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I am using shell script to call a java program. When calling passing java program I am passing -Dargument which has a path to a directory. This -D argument is read from a file. Now I am facing a issue when this path contains spaces. I tried with quote and also with escaping quotes but both dint work.

Here is my shell script code, test.sh

   D_ARG=`(tr '\r\n' ' ' < argument.dat)
  \#executing java code by passing above argument
   java ${D_ARG} TestProgram

Below is my argument file, argument.dat

  -Dargument1="/Path /To A/File"

When I set the echo on using set -x, I see the shell converting it to

  '-Dargument1="/Path' '/To' 'A/File"'

Where it adds single quotes when it encounters spaces and I get "/To" class not found exception. How to resolve this issue. Any suggestion or help will be really appreciable.

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3 Answers 3

Try this:


# Do nothing if there are no spaces; if there are spaces, surround with quotes
for arg in $(perl -pe '/ / or next; s/^/"/; s/$/"/' argument.dat); do
    ARGS="$ARGS $arg";

java $ARGS TestProgram

This basically has the effect that each time a line has a space in it, it will surround with quotes, so -Da=b c will be turned into "-Da=b c".

Note that "-Da=b c" is strictly equivalent to -Da="b c", or even more bizarre-looking forms of it:

  • '-Da='b\ c;
  • -D"a=b "c;
  • etc etc

The only thing which matters is that whatever characters are input field separators are escaped. Yes, this is legal:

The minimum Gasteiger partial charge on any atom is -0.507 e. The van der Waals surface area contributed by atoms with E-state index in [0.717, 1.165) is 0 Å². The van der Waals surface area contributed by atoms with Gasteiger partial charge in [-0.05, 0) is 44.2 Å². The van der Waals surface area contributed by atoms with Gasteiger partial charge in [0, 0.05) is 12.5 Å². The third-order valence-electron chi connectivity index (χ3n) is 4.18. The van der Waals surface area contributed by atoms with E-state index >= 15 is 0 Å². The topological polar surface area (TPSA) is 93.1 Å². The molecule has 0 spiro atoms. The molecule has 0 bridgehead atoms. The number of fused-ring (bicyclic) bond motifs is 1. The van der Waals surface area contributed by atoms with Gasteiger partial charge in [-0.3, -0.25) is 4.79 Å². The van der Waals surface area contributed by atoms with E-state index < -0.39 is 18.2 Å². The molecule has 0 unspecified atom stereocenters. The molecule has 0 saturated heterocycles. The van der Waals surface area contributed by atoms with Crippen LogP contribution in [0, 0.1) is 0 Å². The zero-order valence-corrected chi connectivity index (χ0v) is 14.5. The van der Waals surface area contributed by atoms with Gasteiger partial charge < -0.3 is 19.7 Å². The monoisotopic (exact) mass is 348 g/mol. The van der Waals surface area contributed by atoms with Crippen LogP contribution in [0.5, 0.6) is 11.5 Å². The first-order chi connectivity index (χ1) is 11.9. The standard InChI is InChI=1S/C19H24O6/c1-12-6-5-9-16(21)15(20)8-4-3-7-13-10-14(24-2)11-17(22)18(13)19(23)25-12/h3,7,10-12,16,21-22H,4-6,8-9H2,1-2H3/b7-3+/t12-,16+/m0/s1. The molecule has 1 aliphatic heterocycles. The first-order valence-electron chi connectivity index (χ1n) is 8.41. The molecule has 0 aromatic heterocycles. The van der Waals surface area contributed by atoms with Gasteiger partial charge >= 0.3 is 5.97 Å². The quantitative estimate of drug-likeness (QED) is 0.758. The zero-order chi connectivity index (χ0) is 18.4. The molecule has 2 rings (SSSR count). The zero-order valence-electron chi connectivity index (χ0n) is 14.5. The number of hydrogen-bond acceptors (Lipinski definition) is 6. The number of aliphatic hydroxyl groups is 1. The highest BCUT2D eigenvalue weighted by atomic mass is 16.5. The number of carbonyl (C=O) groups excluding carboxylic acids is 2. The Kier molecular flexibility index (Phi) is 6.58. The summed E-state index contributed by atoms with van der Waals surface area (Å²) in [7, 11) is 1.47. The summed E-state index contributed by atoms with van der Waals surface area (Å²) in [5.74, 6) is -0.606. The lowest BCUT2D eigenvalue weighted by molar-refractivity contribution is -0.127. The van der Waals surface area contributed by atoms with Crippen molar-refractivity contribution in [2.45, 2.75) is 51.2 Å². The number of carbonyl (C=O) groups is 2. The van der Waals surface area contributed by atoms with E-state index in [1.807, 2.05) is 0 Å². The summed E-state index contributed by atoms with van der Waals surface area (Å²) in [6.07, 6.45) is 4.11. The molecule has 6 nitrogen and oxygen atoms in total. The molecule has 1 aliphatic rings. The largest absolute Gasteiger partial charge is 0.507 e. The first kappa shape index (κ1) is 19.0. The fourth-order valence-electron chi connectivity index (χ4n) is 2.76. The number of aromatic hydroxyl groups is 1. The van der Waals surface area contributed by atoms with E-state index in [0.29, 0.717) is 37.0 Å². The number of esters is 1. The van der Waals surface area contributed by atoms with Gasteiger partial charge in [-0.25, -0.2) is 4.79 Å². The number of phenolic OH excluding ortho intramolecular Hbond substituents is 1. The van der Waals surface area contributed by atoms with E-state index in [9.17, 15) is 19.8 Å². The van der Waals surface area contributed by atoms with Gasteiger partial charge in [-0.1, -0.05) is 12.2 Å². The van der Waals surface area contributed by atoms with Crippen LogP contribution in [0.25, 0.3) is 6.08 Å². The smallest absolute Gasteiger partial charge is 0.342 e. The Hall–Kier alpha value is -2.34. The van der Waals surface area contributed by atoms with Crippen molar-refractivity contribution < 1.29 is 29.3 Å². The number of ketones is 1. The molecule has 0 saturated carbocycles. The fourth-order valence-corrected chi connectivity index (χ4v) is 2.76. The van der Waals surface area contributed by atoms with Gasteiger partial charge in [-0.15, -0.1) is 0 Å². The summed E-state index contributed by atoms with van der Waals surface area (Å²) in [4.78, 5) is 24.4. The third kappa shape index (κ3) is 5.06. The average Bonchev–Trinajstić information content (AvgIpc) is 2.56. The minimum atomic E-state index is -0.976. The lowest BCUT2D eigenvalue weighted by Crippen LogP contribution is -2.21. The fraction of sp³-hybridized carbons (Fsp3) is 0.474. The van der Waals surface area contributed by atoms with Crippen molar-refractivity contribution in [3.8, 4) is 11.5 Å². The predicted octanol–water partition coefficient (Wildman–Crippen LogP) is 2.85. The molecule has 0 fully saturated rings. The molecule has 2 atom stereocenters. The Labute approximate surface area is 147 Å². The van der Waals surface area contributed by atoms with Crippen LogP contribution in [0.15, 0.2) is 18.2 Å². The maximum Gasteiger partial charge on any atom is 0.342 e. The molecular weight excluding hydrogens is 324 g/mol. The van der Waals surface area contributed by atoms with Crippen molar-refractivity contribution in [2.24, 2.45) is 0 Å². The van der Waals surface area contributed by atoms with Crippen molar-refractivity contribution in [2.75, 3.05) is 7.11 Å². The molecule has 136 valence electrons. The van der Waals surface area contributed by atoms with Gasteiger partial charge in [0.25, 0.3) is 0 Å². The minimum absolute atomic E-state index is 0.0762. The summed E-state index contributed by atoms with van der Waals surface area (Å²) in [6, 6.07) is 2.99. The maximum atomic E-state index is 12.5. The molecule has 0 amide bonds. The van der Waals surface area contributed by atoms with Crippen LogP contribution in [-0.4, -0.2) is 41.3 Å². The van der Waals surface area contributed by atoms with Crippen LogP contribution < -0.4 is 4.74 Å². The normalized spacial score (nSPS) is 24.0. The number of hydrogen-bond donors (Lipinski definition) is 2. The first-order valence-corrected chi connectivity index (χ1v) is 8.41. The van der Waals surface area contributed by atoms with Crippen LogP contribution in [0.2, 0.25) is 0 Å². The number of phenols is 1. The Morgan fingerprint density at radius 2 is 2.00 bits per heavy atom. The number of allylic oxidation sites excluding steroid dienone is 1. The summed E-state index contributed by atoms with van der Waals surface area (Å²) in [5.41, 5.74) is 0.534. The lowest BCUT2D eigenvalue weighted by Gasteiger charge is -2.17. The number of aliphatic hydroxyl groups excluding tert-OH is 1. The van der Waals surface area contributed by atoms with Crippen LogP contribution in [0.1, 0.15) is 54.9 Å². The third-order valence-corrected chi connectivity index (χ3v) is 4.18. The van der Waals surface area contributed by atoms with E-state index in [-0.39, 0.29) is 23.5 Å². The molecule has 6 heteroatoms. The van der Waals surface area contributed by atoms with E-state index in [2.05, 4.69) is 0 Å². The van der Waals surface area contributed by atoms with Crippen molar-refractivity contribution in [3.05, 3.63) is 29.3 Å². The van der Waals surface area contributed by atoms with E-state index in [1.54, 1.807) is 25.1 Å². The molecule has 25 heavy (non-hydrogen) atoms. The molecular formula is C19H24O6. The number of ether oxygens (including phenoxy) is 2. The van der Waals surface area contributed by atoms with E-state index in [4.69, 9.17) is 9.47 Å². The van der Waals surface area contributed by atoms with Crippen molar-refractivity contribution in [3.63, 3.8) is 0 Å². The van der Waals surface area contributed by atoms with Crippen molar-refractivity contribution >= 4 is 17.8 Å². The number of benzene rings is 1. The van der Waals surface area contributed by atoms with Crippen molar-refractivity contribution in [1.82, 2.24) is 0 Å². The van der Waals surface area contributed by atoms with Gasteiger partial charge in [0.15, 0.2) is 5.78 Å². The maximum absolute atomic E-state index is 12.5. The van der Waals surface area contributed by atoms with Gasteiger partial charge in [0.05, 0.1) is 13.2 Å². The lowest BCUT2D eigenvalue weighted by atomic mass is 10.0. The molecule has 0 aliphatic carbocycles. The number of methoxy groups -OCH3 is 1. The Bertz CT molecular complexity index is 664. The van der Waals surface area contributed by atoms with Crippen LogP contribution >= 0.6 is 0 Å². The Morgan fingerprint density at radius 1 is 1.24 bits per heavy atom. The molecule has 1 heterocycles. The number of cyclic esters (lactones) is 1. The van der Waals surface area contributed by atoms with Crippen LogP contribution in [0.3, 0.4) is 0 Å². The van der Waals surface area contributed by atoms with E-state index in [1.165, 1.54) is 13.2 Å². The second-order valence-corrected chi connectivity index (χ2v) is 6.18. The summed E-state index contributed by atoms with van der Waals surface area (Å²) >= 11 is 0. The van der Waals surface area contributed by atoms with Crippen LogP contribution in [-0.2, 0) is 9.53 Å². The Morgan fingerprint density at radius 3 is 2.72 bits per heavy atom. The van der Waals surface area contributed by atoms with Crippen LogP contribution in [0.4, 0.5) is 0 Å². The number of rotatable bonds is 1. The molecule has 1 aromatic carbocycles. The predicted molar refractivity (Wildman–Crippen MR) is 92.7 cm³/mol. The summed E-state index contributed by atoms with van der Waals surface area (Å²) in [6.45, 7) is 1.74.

alias l"l=ls"\ -l
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But if I have more than one argument defined in the argument.dat file, then both the arguments are considered as single string, since you have specified quotes for argument "${D_ARG}" –  Wave Jan 11 '13 at 12:10
You didn't tell that in the original question ;) In this case, your tr command is not the way to handle that. –  fge Jan 11 '13 at 12:12
See edited solution –  fge Jan 11 '13 at 12:22
Thanks fge. I used eval command in front of "java" command (eval java ${D_ARG} TestProgram) which solved my problem. Thanks for you time. –  Wave Jan 11 '13 at 16:35

You may possibly escape the spaces in "/Path /To A/File". This is however not a good solution, because many a times, we may formulate a command like

system(argv[1]);/* Example is  C specific; 
      but you understand the loop-hole imparted by single escaping.
      You may require multilevel escaping, based on your implementation. OR
      We may have to escape the string, every time it is dereferenced.

Better options on linux systems is to create a symbolic link.

ln -s "/Path /To A/File" /tmp/file

& then in argument file, use -Dargument1="/tmp/file"
Use this approach, if there is only one file "/Path /To A/File" in question.

Another approach is using mount --bind

mkdir /tmp/myfiles && mount --bind "/Path /To A" /tmp/myfiles

& then in argument file, use -Dargument1="/tmp/myfiles/File"
This approach would mount "/Path /To A" to /tmp/myfiles. All the files & directory structure in it will be retained.

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The script worked when used with the command eval, Which preserves quotes and it dint add any additional single quotes.

  D_ARG=`(tr '\r\n' ' ' < argument.dat)
 \#executing java code by passing above argument
  eval java ${D_ARG} TestProgram
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